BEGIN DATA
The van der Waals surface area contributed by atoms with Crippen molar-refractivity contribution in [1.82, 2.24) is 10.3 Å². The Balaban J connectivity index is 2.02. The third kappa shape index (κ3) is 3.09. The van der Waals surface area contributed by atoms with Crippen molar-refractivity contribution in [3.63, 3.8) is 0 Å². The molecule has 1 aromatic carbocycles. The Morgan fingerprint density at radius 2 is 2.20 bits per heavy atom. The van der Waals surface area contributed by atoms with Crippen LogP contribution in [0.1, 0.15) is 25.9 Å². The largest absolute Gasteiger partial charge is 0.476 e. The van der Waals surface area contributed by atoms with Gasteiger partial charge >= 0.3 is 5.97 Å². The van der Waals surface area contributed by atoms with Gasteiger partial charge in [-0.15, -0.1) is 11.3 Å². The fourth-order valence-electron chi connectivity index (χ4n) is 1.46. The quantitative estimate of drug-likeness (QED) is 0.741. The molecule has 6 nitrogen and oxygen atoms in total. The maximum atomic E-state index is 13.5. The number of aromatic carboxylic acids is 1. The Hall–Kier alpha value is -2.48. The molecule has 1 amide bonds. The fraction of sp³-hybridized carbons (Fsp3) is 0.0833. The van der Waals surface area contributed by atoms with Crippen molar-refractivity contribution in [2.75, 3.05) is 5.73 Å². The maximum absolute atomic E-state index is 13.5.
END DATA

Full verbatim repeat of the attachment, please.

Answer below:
The van der Waals surface area contributed by atoms with Crippen molar-refractivity contribution in [1.82, 2.24) is 10.3 Å². The Balaban J connectivity index is 2.02. The third kappa shape index (κ3) is 3.09. The van der Waals surface area contributed by atoms with Crippen molar-refractivity contribution in [3.63, 3.8) is 0 Å². The molecule has 1 aromatic carbocycles. The Morgan fingerprint density at radius 2 is 2.20 bits per heavy atom. The van der Waals surface area contributed by atoms with Crippen LogP contribution in [0.1, 0.15) is 25.9 Å². The largest absolute Gasteiger partial charge is 0.476 e. The van der Waals surface area contributed by atoms with Gasteiger partial charge >= 0.3 is 5.97 Å². The van der Waals surface area contributed by atoms with Gasteiger partial charge in [-0.15, -0.1) is 11.3 Å². The fourth-order valence-electron chi connectivity index (χ4n) is 1.46. The quantitative estimate of drug-likeness (QED) is 0.741. The molecule has 6 nitrogen and oxygen atoms in total. The maximum atomic E-state index is 13.5. The number of aromatic carboxylic acids is 1. The Hall–Kier alpha value is -2.48. The molecule has 1 amide bonds. The fraction of sp³-hybridized carbons (Fsp3) is 0.0833. The van der Waals surface area contributed by atoms with Crippen molar-refractivity contribution in [2.75, 3.05) is 5.73 Å². The maximum absolute atomic E-state index is 13.5.